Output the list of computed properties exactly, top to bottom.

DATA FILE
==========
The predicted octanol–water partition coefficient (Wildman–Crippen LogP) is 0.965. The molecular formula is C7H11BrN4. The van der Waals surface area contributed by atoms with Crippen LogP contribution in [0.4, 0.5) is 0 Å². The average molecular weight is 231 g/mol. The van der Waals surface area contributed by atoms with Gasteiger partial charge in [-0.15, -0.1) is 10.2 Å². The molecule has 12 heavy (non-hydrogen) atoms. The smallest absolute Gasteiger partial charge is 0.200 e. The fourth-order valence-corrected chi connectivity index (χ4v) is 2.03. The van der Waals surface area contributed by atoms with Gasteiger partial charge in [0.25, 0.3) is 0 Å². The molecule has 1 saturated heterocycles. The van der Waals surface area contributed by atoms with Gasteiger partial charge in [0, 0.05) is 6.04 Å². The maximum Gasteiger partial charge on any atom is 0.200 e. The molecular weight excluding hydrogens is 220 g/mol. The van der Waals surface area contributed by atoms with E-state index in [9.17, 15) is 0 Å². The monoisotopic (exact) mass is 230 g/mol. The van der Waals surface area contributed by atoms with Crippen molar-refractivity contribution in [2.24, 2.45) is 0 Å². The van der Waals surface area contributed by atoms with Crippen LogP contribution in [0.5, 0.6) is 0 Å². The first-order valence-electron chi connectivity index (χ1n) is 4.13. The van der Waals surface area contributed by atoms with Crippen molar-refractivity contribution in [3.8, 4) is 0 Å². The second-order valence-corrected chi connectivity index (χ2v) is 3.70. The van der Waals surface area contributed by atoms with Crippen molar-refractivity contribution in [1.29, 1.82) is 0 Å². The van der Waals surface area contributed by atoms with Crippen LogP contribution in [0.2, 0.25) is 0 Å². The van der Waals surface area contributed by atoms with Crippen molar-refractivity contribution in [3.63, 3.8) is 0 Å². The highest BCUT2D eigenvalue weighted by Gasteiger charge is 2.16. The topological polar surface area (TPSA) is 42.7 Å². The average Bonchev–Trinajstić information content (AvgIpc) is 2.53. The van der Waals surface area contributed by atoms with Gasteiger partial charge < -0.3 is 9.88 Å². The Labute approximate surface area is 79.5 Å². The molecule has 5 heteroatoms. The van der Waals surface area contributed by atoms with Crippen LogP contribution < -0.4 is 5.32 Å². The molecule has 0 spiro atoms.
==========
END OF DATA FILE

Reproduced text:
The predicted octanol–water partition coefficient (Wildman–Crippen LogP) is 0.965. The molecular formula is C7H11BrN4. The van der Waals surface area contributed by atoms with Crippen LogP contribution in [0.4, 0.5) is 0 Å². The average molecular weight is 231 g/mol. The van der Waals surface area contributed by atoms with Gasteiger partial charge in [-0.15, -0.1) is 10.2 Å². The molecule has 12 heavy (non-hydrogen) atoms. The smallest absolute Gasteiger partial charge is 0.200 e. The fourth-order valence-corrected chi connectivity index (χ4v) is 2.03. The van der Waals surface area contributed by atoms with Gasteiger partial charge in [0.25, 0.3) is 0 Å². The molecule has 1 saturated heterocycles. The van der Waals surface area contributed by atoms with Gasteiger partial charge in [0, 0.05) is 6.04 Å². The maximum Gasteiger partial charge on any atom is 0.200 e. The molecular weight excluding hydrogens is 220 g/mol. The van der Waals surface area contributed by atoms with E-state index in [9.17, 15) is 0 Å². The monoisotopic (exact) mass is 230 g/mol. The van der Waals surface area contributed by atoms with Crippen molar-refractivity contribution in [2.24, 2.45) is 0 Å². The van der Waals surface area contributed by atoms with Crippen LogP contribution in [0.5, 0.6) is 0 Å². The first-order valence-electron chi connectivity index (χ1n) is 4.13. The van der Waals surface area contributed by atoms with Crippen molar-refractivity contribution in [3.8, 4) is 0 Å². The second-order valence-corrected chi connectivity index (χ2v) is 3.70. The van der Waals surface area contributed by atoms with Crippen molar-refractivity contribution in [1.29, 1.82) is 0 Å². The van der Waals surface area contributed by atoms with Crippen LogP contribution in [0.2, 0.25) is 0 Å². The van der Waals surface area contributed by atoms with Crippen molar-refractivity contribution in [3.63, 3.8) is 0 Å². The highest BCUT2D eigenvalue weighted by Gasteiger charge is 2.16. The topological polar surface area (TPSA) is 42.7 Å². The average Bonchev–Trinajstić information content (AvgIpc) is 2.53. The van der Waals surface area contributed by atoms with Gasteiger partial charge < -0.3 is 9.88 Å². The Labute approximate surface area is 79.5 Å². The molecule has 5 heteroatoms. The van der Waals surface area contributed by atoms with Crippen LogP contribution < -0.4 is 5.32 Å². The molecule has 0 spiro atoms.